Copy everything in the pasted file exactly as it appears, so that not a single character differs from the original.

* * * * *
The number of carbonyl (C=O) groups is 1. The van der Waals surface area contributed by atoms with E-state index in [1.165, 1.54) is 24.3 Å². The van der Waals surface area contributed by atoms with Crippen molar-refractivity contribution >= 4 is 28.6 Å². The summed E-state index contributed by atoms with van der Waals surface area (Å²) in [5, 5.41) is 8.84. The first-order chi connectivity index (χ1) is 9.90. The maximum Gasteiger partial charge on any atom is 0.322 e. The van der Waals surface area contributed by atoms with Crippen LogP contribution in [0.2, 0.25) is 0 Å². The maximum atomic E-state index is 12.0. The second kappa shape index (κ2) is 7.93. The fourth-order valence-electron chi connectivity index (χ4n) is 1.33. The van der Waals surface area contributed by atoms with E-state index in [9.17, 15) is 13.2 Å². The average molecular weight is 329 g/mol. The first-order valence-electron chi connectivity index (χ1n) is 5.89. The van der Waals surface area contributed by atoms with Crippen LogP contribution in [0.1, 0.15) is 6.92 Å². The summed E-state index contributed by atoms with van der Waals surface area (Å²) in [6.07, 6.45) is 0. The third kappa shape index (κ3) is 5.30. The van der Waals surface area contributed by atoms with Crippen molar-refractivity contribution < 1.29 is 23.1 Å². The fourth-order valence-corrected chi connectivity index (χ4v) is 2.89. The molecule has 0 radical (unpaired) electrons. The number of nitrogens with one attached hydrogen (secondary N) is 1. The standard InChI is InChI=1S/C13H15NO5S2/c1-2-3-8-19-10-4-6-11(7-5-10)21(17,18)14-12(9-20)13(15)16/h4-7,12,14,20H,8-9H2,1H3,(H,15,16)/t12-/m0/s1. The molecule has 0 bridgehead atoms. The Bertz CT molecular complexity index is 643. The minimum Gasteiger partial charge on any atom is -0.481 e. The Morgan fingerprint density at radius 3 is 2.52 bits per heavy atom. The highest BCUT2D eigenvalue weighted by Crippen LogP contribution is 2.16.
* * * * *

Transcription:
The number of carbonyl (C=O) groups is 1. The van der Waals surface area contributed by atoms with E-state index in [1.165, 1.54) is 24.3 Å². The van der Waals surface area contributed by atoms with Crippen molar-refractivity contribution >= 4 is 28.6 Å². The summed E-state index contributed by atoms with van der Waals surface area (Å²) in [5, 5.41) is 8.84. The first-order chi connectivity index (χ1) is 9.90. The maximum Gasteiger partial charge on any atom is 0.322 e. The van der Waals surface area contributed by atoms with Crippen LogP contribution in [0.2, 0.25) is 0 Å². The maximum atomic E-state index is 12.0. The second kappa shape index (κ2) is 7.93. The fourth-order valence-electron chi connectivity index (χ4n) is 1.33. The van der Waals surface area contributed by atoms with E-state index in [9.17, 15) is 13.2 Å². The average molecular weight is 329 g/mol. The first-order valence-electron chi connectivity index (χ1n) is 5.89. The van der Waals surface area contributed by atoms with Crippen LogP contribution in [0.1, 0.15) is 6.92 Å². The summed E-state index contributed by atoms with van der Waals surface area (Å²) in [6.07, 6.45) is 0. The third kappa shape index (κ3) is 5.30. The van der Waals surface area contributed by atoms with Crippen molar-refractivity contribution < 1.29 is 23.1 Å². The fourth-order valence-corrected chi connectivity index (χ4v) is 2.89. The molecule has 0 radical (unpaired) electrons. The number of nitrogens with one attached hydrogen (secondary N) is 1. The standard InChI is InChI=1S/C13H15NO5S2/c1-2-3-8-19-10-4-6-11(7-5-10)21(17,18)14-12(9-20)13(15)16/h4-7,12,14,20H,8-9H2,1H3,(H,15,16)/t12-/m0/s1. The molecule has 0 bridgehead atoms. The Bertz CT molecular complexity index is 643. The minimum Gasteiger partial charge on any atom is -0.481 e. The Morgan fingerprint density at radius 3 is 2.52 bits per heavy atom. The highest BCUT2D eigenvalue weighted by Crippen LogP contribution is 2.16.